Sept. 17, 2019, 6:45 a.m.
Six months after the March floods in Nebraska, an Omaha-area artist is hoping her paintings of the devastation will help with recovery. “Impressions of a Midwest Flood” depicts more than a dozen landscapes before, during and after the floods. There’s both beauty and sadness in the artwork.
Elizabeth Kois sits at a table inside a busy coffee shop in downtown Benson. Three of her paintings hang on the brick wall next to her, part of the 402 Arts Collective that shares the space. Her project didn’t start out as one about Nebraska flooding.
“I was already started doing some landscapes, which I really wasn’t very happy with to be honest,” Kois said. “It just wasn’t flowing and so then I was, wait, this is here right in front of me. I didn’t feel like I could ignore it.”
She stuck with the landscapes, but changed her focus to include places she was familiar with that had been changed by the floodwaters. One of those places was along Highway 75 near the Platte River, a place she visited as a child. She points to the painting.
Artist Elizabeth Kois. (Photo by Jack Williams, NET News)
“This one is the south bank of the Platte River. I saw it probably in April and this of all of the dead trees and the piles of sand, which I couldn’t believe,” she said. “Three feet or four feet of these huge mounds of sand.”
There are 15 paintings in the “Impressions of a Midwest Flood” collection and all are painted on pieces of drywall.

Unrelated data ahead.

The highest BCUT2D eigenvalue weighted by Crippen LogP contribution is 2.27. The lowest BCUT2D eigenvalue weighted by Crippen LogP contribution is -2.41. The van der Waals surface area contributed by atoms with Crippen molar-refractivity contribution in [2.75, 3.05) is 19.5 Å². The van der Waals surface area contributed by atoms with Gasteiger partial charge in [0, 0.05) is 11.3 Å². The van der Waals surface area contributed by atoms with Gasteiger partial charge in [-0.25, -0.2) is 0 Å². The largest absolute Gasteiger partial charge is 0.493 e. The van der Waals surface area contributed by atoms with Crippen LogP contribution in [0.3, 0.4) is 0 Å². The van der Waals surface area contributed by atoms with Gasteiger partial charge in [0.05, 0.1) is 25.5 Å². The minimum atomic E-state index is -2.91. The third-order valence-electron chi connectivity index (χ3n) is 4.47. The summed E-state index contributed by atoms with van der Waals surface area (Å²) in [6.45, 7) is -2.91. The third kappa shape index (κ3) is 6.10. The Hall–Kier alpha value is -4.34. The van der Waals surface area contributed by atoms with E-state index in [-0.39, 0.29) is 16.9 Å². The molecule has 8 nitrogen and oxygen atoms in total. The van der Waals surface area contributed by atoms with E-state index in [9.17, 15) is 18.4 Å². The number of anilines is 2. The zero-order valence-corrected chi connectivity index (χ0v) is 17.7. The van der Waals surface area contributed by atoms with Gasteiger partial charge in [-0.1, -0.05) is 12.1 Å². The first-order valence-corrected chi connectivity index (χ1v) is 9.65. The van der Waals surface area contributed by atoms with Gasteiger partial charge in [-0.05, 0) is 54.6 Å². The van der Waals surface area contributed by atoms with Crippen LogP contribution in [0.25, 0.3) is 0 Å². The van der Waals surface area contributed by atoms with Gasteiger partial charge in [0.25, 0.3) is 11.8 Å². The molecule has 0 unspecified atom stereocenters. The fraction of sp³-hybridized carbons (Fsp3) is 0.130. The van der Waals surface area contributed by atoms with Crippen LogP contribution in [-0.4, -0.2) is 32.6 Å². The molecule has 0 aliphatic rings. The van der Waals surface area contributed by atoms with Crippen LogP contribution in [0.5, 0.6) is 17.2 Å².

“I was already planning on working on drywall. I love working on unusual surfaces and it just really fit with the narrative,” she said. “And I don’t have any man-made structures in any of my paintings, so the drywall is more of that human touch.”
She thought it was important, with so many walls in homes soaked by floodwater.
Sunlight makes the paintings come alive.
“All of the painting kind of have an incandescent, I use this kind of special ink, so when the sun hits it, it will kind of shine and shimmer and have this light quality to it,” she said.
Kois, who graduated from the University of Nebraska-Lincoln with an Art Education degree, says this wasn’t an easy project to do. Her family wasn’t affected by the floods, but many of the people and places she’s familiar with were. There’s a subtle mix of beauty and sadness in many of the paintings, including one called “Missouri Valley”.
Painting of dead trees in floodwater by Elizabeth Kois. (Photo by Jack Williams, NET News)
“It is a very beautiful painting, with all the bright colors. It’s of a sunrise over Missouri Valley,” she said. “However, when you look closely, you realize that the reflection of the sunrise in the water is water and you see all of the trees. It’s one of those paintings that look really lovely at first and then when you look closer you realize what it really is about.”
Kois used her kitchen table as a studio. Oil paints with four small children around didn’t work too well, so she chose the water colors, ink and wax instead. And she decided to give some of the proceeds from her show to the Open Door Mission in Omaha, a non-profit that provided assistance to flood victims, including shelter, supplies and help restoring damaged property.
“I really like the restorative nature of their program, so that’s why I chose to give to them,” she said. “And how they were helping many other non-profits.”
She’s finished with this project and knows it might be hard to appreciate for some people.
“It’s acknowledging one of those really tough moments that there’s really no answer for, and though at the end of it, maybe ten years down the road, that’s when you’ll see the hope,” She said. “And that’s when it will be like, oh wow, look what we went through. But I feel like it’s important to acknowledge that tough moment.”
“Impressions of a Midwest Flood” runs through this month at the 402 Arts Collective in Benson.